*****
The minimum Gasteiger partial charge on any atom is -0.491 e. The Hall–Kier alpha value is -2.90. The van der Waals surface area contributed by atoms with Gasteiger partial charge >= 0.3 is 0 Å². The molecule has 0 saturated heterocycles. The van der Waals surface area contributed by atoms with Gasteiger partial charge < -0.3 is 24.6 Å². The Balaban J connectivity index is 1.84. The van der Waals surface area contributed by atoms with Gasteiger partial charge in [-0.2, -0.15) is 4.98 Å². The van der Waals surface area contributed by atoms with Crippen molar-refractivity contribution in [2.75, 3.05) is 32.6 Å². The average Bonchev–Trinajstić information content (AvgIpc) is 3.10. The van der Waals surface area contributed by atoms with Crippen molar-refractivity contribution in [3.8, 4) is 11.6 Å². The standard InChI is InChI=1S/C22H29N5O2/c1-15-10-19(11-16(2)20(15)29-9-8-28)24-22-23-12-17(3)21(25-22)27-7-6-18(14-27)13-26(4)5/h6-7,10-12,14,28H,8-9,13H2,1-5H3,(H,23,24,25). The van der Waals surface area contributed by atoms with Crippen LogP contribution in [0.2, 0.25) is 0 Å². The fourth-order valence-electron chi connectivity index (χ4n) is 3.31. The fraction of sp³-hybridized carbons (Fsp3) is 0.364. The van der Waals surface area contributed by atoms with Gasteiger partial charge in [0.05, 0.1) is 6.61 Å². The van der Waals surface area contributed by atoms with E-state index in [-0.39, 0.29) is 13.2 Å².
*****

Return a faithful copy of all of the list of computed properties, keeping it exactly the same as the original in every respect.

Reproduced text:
The minimum Gasteiger partial charge on any atom is -0.491 e. The Hall–Kier alpha value is -2.90. The van der Waals surface area contributed by atoms with Gasteiger partial charge >= 0.3 is 0 Å². The molecule has 0 saturated heterocycles. The van der Waals surface area contributed by atoms with Gasteiger partial charge < -0.3 is 24.6 Å². The Balaban J connectivity index is 1.84. The van der Waals surface area contributed by atoms with Gasteiger partial charge in [-0.2, -0.15) is 4.98 Å². The van der Waals surface area contributed by atoms with Crippen molar-refractivity contribution in [2.75, 3.05) is 32.6 Å². The average Bonchev–Trinajstić information content (AvgIpc) is 3.10. The van der Waals surface area contributed by atoms with Crippen molar-refractivity contribution in [3.8, 4) is 11.6 Å². The standard InChI is InChI=1S/C22H29N5O2/c1-15-10-19(11-16(2)20(15)29-9-8-28)24-22-23-12-17(3)21(25-22)27-7-6-18(14-27)13-26(4)5/h6-7,10-12,14,28H,8-9,13H2,1-5H3,(H,23,24,25). The van der Waals surface area contributed by atoms with Crippen LogP contribution in [0.2, 0.25) is 0 Å². The fourth-order valence-electron chi connectivity index (χ4n) is 3.31. The fraction of sp³-hybridized carbons (Fsp3) is 0.364. The van der Waals surface area contributed by atoms with Gasteiger partial charge in [0.05, 0.1) is 6.61 Å². The van der Waals surface area contributed by atoms with E-state index in [-0.39, 0.29) is 13.2 Å².